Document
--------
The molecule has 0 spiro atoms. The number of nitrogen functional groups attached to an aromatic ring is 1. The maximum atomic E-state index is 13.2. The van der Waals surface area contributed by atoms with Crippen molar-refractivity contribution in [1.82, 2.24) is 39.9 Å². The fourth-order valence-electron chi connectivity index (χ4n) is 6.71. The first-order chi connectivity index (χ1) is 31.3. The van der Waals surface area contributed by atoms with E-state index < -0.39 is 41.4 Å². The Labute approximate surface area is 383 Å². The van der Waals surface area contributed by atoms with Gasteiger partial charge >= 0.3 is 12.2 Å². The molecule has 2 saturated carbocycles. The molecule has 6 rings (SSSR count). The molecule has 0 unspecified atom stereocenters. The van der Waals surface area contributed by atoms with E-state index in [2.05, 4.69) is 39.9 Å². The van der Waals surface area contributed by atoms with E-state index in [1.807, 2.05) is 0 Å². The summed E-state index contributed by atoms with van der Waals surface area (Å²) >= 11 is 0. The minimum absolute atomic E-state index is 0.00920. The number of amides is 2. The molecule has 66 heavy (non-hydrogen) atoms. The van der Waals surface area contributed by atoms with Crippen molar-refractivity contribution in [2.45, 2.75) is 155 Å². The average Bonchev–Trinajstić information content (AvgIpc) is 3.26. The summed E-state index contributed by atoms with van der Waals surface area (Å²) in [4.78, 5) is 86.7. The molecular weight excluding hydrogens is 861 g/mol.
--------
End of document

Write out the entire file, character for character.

The molecule has 0 spiro atoms. The number of nitrogen functional groups attached to an aromatic ring is 1. The maximum atomic E-state index is 13.2. The van der Waals surface area contributed by atoms with Crippen molar-refractivity contribution in [1.82, 2.24) is 39.9 Å². The fourth-order valence-electron chi connectivity index (χ4n) is 6.71. The first-order chi connectivity index (χ1) is 31.3. The van der Waals surface area contributed by atoms with E-state index < -0.39 is 41.4 Å². The Labute approximate surface area is 383 Å². The van der Waals surface area contributed by atoms with Gasteiger partial charge >= 0.3 is 12.2 Å². The molecule has 2 saturated carbocycles. The molecule has 6 rings (SSSR count). The molecule has 0 unspecified atom stereocenters. The van der Waals surface area contributed by atoms with E-state index in [2.05, 4.69) is 39.9 Å². The van der Waals surface area contributed by atoms with E-state index in [1.807, 2.05) is 0 Å². The summed E-state index contributed by atoms with van der Waals surface area (Å²) >= 11 is 0. The minimum absolute atomic E-state index is 0.00920. The number of amides is 2. The molecule has 66 heavy (non-hydrogen) atoms. The van der Waals surface area contributed by atoms with Crippen molar-refractivity contribution in [2.45, 2.75) is 155 Å². The average Bonchev–Trinajstić information content (AvgIpc) is 3.26. The summed E-state index contributed by atoms with van der Waals surface area (Å²) in [4.78, 5) is 86.7. The molecular weight excluding hydrogens is 861 g/mol.